28th November 1997 at 00:00
Q. A pupil's parents have told us they do not wish their child to be given any medical treatment without their explicit consent - we should not even summon an ambulance without sending for them first. May we refuse to accept these instructions?

A. This is not uncommon with certain religious sects, and schools will want to co-operate so far as they can. The question does not arise in most situations since schools do not give medical treatment beyond dabs of antiseptic, sticking plasters or emergency first-aid. If possible, the school may alert the emergency services to the fact that the parents hold such views. In practical terms, the only issue which affects the school is calling the ambulance. I believe that you must tell the parents that, if the child's condition is ever such that you believe it is necessary to send him or her to hospital, you will do so, while endeavouring to inform them immediately. No parental instruction can be allowed to over-ride the school's duty of care, which is owed to the pupil, not the parent.

Q. Does the change in the school-leaving date prevent a pupil who is taking no examinations from starting work once he is 16?

A. Yes it does. The Government has now implemented the single school leaving date and laid down that it shall be on the last Friday in June. This means no pupil can leave full-time education until the due date in the school year in which he or she reaches 16. The school year begins on September 1 and ends on August 31, regardless of term dates. The oldest leavers, therefore, will be nearly 17 while the youngest will still be 15. The law prohibits any employer from employing a young person full-time before they reach the official leaving date, although part-time work is permitted. The requirement to remain in full-time education does not preclude work-experience or absence from school on study leave during examinations.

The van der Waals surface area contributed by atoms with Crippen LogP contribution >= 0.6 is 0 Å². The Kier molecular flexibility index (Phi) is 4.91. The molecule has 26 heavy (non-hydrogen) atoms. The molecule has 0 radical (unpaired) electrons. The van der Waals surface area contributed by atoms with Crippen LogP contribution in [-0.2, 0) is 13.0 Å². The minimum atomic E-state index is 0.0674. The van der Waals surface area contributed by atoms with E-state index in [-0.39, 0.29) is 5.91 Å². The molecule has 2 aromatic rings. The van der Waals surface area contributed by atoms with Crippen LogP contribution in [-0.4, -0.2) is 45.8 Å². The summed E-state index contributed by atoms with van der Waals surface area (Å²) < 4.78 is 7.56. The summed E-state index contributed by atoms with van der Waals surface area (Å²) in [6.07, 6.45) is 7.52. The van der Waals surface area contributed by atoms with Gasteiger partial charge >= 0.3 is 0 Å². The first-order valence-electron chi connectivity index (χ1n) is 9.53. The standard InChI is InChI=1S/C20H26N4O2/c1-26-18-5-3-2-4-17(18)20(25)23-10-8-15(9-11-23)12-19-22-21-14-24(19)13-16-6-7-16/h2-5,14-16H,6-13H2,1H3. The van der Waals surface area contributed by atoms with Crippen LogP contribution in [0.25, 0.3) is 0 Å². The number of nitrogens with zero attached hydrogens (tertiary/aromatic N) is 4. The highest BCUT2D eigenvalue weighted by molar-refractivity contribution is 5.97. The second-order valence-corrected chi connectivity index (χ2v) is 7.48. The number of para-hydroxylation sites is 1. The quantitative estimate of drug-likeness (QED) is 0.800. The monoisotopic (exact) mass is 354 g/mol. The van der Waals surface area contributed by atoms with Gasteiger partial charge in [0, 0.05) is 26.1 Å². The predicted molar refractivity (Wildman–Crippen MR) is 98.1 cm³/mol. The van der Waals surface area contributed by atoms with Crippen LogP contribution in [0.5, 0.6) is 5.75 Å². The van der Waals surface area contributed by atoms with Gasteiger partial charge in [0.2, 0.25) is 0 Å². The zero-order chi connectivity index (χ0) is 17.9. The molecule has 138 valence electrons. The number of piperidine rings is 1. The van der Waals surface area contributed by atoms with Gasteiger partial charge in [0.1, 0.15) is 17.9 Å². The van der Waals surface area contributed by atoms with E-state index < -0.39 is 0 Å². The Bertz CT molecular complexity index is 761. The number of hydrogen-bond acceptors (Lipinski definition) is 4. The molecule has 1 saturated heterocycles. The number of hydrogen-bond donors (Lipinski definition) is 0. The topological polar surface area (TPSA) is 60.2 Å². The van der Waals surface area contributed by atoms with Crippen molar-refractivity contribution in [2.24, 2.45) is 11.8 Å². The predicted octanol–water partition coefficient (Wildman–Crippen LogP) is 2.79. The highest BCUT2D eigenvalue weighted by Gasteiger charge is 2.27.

Q. I was unhappy with your advice (June 20) on the employment of epileptic teachers. Surely it would be wrong to rely upon the advice of a union in such matters?

A. It would be wrong, and that is not what I wrote. I made it clear the school should rely on medical advice in determining whether an epileptic could be employed or not. Where I suggested a union might be helpful was in securing retraining for a different subject, if the unsuitability was specific to a particular area, such as technology.

Q. The head of our school wants a teacher training day to take place on a bank holiday. Can he insist?

A. No. Teachers are entitled to statutory public holidays as part of their conditions of service and they cannot, therefore, be numbered among the 195 days on which they may be required under the reasonable direction of the headteacher.


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